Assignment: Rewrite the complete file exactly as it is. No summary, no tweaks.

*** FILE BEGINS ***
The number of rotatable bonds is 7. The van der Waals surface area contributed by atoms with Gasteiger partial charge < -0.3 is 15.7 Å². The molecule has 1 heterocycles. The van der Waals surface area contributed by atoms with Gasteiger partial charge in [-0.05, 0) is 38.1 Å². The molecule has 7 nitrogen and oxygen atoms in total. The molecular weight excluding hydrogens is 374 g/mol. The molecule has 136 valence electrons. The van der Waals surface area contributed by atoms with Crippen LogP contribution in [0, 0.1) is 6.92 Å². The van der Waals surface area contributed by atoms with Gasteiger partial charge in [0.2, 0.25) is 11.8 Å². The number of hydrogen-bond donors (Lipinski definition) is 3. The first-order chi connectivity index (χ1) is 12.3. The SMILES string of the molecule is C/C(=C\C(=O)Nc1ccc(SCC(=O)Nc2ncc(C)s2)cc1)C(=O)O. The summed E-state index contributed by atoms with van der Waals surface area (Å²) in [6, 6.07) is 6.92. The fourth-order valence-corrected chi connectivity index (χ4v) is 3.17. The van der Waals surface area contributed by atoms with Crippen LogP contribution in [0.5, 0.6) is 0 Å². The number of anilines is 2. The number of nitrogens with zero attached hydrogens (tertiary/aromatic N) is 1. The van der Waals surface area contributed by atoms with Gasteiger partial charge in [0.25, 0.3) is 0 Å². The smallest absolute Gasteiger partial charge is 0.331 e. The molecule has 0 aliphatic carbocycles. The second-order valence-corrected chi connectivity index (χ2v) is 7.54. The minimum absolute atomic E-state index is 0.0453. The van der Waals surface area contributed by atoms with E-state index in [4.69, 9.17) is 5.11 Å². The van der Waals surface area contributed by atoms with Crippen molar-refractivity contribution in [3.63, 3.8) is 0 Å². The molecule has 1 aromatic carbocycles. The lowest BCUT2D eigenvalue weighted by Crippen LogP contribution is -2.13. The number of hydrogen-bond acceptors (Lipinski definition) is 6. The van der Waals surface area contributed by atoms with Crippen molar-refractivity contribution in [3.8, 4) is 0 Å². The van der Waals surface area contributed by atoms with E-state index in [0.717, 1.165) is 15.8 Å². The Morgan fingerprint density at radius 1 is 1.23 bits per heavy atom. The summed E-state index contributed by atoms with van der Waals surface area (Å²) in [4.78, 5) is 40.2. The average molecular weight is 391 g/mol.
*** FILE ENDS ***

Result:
The number of rotatable bonds is 7. The van der Waals surface area contributed by atoms with Gasteiger partial charge < -0.3 is 15.7 Å². The molecule has 1 heterocycles. The van der Waals surface area contributed by atoms with Gasteiger partial charge in [-0.05, 0) is 38.1 Å². The molecule has 7 nitrogen and oxygen atoms in total. The molecular weight excluding hydrogens is 374 g/mol. The molecule has 136 valence electrons. The van der Waals surface area contributed by atoms with Crippen LogP contribution in [0, 0.1) is 6.92 Å². The van der Waals surface area contributed by atoms with Gasteiger partial charge in [0.2, 0.25) is 11.8 Å². The number of hydrogen-bond donors (Lipinski definition) is 3. The first-order chi connectivity index (χ1) is 12.3. The SMILES string of the molecule is C/C(=C\C(=O)Nc1ccc(SCC(=O)Nc2ncc(C)s2)cc1)C(=O)O. The summed E-state index contributed by atoms with van der Waals surface area (Å²) in [6, 6.07) is 6.92. The fourth-order valence-corrected chi connectivity index (χ4v) is 3.17. The van der Waals surface area contributed by atoms with Crippen LogP contribution in [0.5, 0.6) is 0 Å². The number of anilines is 2. The number of nitrogens with zero attached hydrogens (tertiary/aromatic N) is 1. The van der Waals surface area contributed by atoms with Gasteiger partial charge in [0.25, 0.3) is 0 Å². The smallest absolute Gasteiger partial charge is 0.331 e. The molecule has 0 aliphatic carbocycles. The second-order valence-corrected chi connectivity index (χ2v) is 7.54. The minimum absolute atomic E-state index is 0.0453. The van der Waals surface area contributed by atoms with E-state index in [4.69, 9.17) is 5.11 Å². The van der Waals surface area contributed by atoms with Crippen molar-refractivity contribution in [3.63, 3.8) is 0 Å². The molecule has 1 aromatic carbocycles. The lowest BCUT2D eigenvalue weighted by Crippen LogP contribution is -2.13. The number of hydrogen-bond acceptors (Lipinski definition) is 6. The van der Waals surface area contributed by atoms with Crippen molar-refractivity contribution in [3.8, 4) is 0 Å². The van der Waals surface area contributed by atoms with E-state index in [0.717, 1.165) is 15.8 Å². The Morgan fingerprint density at radius 1 is 1.23 bits per heavy atom. The summed E-state index contributed by atoms with van der Waals surface area (Å²) in [4.78, 5) is 40.2. The average molecular weight is 391 g/mol.